U.S. President Donald Trump has told Palestinian President Mahmoud Abbas that he intends to move the U.S. Embassy to Jerusalem. Even though Trump hasn’t officially declared it, the reports about his intent have riled the Arab and Muslim world.
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The Palestinian leadership, Jordan, Egypt, Turkey (which has even threatened to cut diplomatic ties with Israel), the Organization of Islamic Cooperation (which includes 57 Muslim countries), and even Saudi Arabia have expressed their opposition to such a move, along with warnings about the dangerous ramifications of such a declaration, including an outbreak of violence in the Middle East. The Palestinians are declaring three days of rage in the West Bank starting Wednesday.
The opposition has transcended the Arab world and sparked a wave of warnings from senior politicians and diplomats around the world, including French President Emmanuel Macron, German Foreign Minister Sigmar Gabriel and European Union Foreign Minister Federica Mogherini. Twenty-five former Israeli ambassadors, academics and peace activists have sent an urgent letter to the U.S. chief negotiator in the region, Jason Greenblatt, sharing their concerns with him.
The opposition and concerns are understandable. Jerusalem is holy to Jews, Muslims and Christians, and its status is hotly disputed as a core element of the Israeli-Palestinian conflict. Unilateral declarations on its status, outside a diplomatic accord, convey an ignoring of Palestinian aspirations. They are thus expected to harm the chances for peace and spark opposition, which could take violent forms. Such a declaration would also diminish the status of the United States as an honest broker.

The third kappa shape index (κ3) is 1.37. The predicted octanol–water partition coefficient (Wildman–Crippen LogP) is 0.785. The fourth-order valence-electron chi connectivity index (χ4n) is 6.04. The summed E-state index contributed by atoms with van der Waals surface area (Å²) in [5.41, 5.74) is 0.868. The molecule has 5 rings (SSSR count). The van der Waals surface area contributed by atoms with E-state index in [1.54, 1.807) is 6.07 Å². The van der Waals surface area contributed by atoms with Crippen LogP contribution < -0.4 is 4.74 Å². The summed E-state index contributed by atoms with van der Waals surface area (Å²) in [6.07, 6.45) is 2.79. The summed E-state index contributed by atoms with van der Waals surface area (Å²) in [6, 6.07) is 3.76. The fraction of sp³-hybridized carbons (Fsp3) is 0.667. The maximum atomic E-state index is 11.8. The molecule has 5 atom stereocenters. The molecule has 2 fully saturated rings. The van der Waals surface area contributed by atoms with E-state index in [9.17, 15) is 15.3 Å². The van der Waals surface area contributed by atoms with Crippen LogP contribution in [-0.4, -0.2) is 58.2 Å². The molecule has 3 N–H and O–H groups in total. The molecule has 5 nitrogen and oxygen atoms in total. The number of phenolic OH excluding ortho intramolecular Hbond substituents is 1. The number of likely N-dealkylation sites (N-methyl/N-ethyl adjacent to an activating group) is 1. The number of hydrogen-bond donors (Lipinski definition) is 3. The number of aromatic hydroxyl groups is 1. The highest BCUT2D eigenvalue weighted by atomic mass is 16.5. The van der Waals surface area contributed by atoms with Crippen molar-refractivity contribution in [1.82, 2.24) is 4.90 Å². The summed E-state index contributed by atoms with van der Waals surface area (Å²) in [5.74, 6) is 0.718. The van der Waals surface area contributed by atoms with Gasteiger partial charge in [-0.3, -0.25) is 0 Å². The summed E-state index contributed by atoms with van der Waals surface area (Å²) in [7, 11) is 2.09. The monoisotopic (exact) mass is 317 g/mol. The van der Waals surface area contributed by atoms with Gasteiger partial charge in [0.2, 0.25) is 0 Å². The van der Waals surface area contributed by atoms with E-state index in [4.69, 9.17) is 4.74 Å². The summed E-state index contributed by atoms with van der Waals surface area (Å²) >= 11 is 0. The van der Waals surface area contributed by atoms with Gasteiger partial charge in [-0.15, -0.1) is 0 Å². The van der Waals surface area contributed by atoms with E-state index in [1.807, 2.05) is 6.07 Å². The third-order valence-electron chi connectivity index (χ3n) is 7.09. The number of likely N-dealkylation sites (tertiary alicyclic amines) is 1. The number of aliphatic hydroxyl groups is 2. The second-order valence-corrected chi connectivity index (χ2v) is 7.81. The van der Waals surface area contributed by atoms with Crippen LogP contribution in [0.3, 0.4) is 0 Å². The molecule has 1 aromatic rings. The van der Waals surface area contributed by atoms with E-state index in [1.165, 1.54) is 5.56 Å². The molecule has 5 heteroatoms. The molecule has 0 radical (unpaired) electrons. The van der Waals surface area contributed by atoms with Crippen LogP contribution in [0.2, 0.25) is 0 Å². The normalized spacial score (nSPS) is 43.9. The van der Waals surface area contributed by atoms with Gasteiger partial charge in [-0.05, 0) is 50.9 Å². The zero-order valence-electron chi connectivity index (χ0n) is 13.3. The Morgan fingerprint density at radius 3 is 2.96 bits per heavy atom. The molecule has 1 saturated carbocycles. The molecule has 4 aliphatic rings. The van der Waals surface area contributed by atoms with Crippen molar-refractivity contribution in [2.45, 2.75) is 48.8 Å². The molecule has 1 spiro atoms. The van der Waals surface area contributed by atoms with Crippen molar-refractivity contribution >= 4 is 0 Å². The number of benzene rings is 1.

It’s not clear how Trump’s ambition to resolve the long conflict between Israelis and Palestinians meshes with unilateral steps favoring the interests of one side, especially regarding such a central and volatile issue. If Trump deems it urgent to fulfill his promise to transfer the U.S. Embassy to Jerusalem, or at least recognize the city as Israel’s capital, it would be better to do so alongside an equal recognition of Palestinian aspirations for the city.
American recognition of Jerusalem as Israel’s capital and the transfer of the embassy aren’t problems in and of themselves. On the contrary, a two-state solution requires the division of Jerusalem between Israelis and Palestinians. It requires its transition from a de facto divided city serving as Israel’s capital into a formally divided city, with West Jerusalem as the capital of Israel and East Jerusalem as the capital of the Palestinian state. When that happens, not only the United States but all countries could recognize the two capitals and be invited to open their embassies in them.
The above article is Haaretz's lead editorial, as published in the Hebrew and English newspapers in Israel